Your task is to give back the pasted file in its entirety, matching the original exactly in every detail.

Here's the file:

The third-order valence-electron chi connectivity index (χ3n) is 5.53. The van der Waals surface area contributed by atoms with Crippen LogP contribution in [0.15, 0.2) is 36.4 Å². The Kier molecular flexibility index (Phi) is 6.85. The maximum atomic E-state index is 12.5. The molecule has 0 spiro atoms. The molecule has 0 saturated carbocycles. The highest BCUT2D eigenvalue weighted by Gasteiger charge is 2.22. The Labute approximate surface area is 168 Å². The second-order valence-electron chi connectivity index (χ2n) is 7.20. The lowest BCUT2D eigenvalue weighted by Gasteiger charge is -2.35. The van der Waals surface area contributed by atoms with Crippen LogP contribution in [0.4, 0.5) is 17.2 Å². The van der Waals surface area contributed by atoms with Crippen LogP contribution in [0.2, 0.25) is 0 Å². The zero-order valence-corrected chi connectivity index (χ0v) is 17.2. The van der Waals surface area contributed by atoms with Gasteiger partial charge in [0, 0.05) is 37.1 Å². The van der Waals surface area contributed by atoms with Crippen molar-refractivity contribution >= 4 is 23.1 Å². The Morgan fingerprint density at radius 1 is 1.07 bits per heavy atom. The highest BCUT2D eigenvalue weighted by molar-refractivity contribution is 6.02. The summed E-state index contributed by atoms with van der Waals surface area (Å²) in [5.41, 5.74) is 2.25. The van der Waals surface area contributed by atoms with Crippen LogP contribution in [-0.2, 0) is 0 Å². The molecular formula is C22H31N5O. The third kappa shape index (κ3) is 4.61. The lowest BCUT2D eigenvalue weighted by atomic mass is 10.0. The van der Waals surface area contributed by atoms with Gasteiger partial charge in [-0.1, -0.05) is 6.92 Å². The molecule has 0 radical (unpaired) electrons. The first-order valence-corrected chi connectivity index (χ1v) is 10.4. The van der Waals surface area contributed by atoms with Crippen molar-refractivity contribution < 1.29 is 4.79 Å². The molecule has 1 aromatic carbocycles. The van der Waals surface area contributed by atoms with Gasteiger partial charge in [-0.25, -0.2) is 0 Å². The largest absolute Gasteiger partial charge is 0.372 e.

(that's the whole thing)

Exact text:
The third-order valence-electron chi connectivity index (χ3n) is 5.53. The van der Waals surface area contributed by atoms with Crippen LogP contribution in [0.15, 0.2) is 36.4 Å². The Kier molecular flexibility index (Phi) is 6.85. The maximum atomic E-state index is 12.5. The molecule has 0 spiro atoms. The molecule has 0 saturated carbocycles. The highest BCUT2D eigenvalue weighted by Gasteiger charge is 2.22. The Labute approximate surface area is 168 Å². The second-order valence-electron chi connectivity index (χ2n) is 7.20. The lowest BCUT2D eigenvalue weighted by Gasteiger charge is -2.35. The van der Waals surface area contributed by atoms with Crippen LogP contribution in [0.4, 0.5) is 17.2 Å². The van der Waals surface area contributed by atoms with Crippen LogP contribution in [0.2, 0.25) is 0 Å². The zero-order valence-corrected chi connectivity index (χ0v) is 17.2. The van der Waals surface area contributed by atoms with Gasteiger partial charge in [0, 0.05) is 37.1 Å². The van der Waals surface area contributed by atoms with Crippen molar-refractivity contribution >= 4 is 23.1 Å². The Morgan fingerprint density at radius 1 is 1.07 bits per heavy atom. The highest BCUT2D eigenvalue weighted by molar-refractivity contribution is 6.02. The summed E-state index contributed by atoms with van der Waals surface area (Å²) in [5.41, 5.74) is 2.25. The van der Waals surface area contributed by atoms with Crippen LogP contribution in [-0.2, 0) is 0 Å². The molecular formula is C22H31N5O. The third kappa shape index (κ3) is 4.61. The lowest BCUT2D eigenvalue weighted by atomic mass is 10.0. The van der Waals surface area contributed by atoms with Gasteiger partial charge in [-0.1, -0.05) is 6.92 Å². The molecule has 0 radical (unpaired) electrons. The first-order valence-corrected chi connectivity index (χ1v) is 10.4. The van der Waals surface area contributed by atoms with Crippen molar-refractivity contribution < 1.29 is 4.79 Å². The molecule has 1 aromatic carbocycles. The van der Waals surface area contributed by atoms with Gasteiger partial charge in [-0.25, -0.2) is 0 Å². The largest absolute Gasteiger partial charge is 0.372 e.